Venice as Eudoxia re-imagined in Melbourne

A fragmented, floating, blue metropolis appears, reminding us of the transience and vulnerability of our cities.  Italian novelist Italo Calvino's mythical city of Eudoxia (aka Venice) is reimagined in Melbourne, Australia.

Eudoxia at nightPhoto: Kim Vo

Just outside the Glyn Davis Building, as part of the bi-annual MSDx exhibition in the Faculty of Architecture, Building and Planning, stands a floating, fragmented, blue city.

This installation is part fabulation, part reconstruction of the mythical city of Eudoxia, as recorded by Italian novelist Italo Calvino within his book Invisible Cities, first published in 1972.

Calvino’s short stories recount Venetian explorer Marco Polo’s address to the court of Kublai Khan on his many encounters with the great cities of the world during his travels from Europe and into North Asia.

Paradoxically, it becomes clear that each city, although by appearance manifestly different to the next, is Venice. Wherever Polo goes a small part of Venice goes too, inadvertently mediating his experience of newly discovered places.

First realised as an isometric drawing by Ying Lee during his 1styear design subject within the Bachelor of Design at University of Melbourne, the project is a product of the unstable encounter between Calvino’s story of daily life in Eudoxia and the Gothic architecture this life encounters. Eudoxia, aka Venice, was rescaled and reengineered by members of the Melbourne School of Design academic and workshop team.

Eudoxia side angle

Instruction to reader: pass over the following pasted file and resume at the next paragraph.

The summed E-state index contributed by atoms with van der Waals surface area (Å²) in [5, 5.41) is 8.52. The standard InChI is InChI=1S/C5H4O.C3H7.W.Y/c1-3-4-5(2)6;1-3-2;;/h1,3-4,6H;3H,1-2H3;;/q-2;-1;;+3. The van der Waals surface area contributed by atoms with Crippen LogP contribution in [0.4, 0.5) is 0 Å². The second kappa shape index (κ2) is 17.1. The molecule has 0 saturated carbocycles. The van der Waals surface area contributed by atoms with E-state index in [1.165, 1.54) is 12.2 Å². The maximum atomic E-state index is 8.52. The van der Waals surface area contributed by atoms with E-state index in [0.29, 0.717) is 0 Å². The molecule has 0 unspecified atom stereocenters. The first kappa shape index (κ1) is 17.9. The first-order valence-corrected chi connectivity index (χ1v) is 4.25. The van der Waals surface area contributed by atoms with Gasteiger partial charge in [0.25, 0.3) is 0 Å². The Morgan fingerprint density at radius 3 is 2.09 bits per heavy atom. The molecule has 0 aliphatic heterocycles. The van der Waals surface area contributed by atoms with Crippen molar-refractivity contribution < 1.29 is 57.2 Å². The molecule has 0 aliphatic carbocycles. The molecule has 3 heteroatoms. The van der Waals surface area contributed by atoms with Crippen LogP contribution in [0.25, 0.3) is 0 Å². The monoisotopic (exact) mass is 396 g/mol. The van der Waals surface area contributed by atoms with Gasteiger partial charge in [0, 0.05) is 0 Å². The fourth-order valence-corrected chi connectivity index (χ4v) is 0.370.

Photo: Kim Vo

This presented fragment of the eternal city recalls its troubled past and predicts its uncertain future by never settling into a moment of quiet. Instead, the floating gothic arches, pilasters and ground of stone provide a vision of Venice neither restrained and whole, nor entirely fluid and fractured.

The troubled composition encapsulates the image of the city and the ephemera of its population past and present, alongside the natural forces that confront it and remind us of the frailty of its existence.

Witnessing the recent flooding event in Venice from afar in the southern hemisphere, the transitory condition of cities was once again brought to the fore. As a gesture of solidarity with those in Venice experiencing the worst of the flooding, a team of students and staff recast the two-dimensional images from Ying Lee’s original project as a three-dimensional representation within the university grounds.

This still-life is borne as much from Marco Polo’s 13th Century Venice as it is from the cacophony of natural and cultural uncertainty bearing down on the city.

The selection of materials represents the many conflicting faces of Venice. The overall unrest felt by the fractured floating formal composition is exaggerated by the juxtaposition of hard and soft materiality. Blue lightweight foam elements represent both the watery ephemeral reality of the city, whilst simultaneously outlining its heavy architectural body. Brass and marble symbolise its wealth and prosperity over time. White painted surfaces, white museum-grade track lighting, the installation’s elevation on a plinth, and the project’s containment within an oversized vitrine gives the effect of a museum environment; a comment on the city’s cultural displacement – from trading port to cultural tourism destination.

Eudoxia close up
Photo: James Rafferty

Project Team
This is a re-engineered three-dimensional realisation of 1st year student Ying Lee’s (Bachelor of Design, University of Melbourne) Foundations of Design: Representation project.
Project Lead: Scott Woods
Project Lead: Michael Mack
Project Assistants: Dan Parker, Kim Vo, and Aengus Cassidy
Fabrication: Darcy Zelenko, Mitch Ransome, Danny Ngo [FabLab, Melbourne School of Design]

‘Eudoxia’ will be on display 24/7 until Sunday December 8 at the South West side of the Glyn Davis Building,University of Melbourne, Australia.

Author: Scott Woods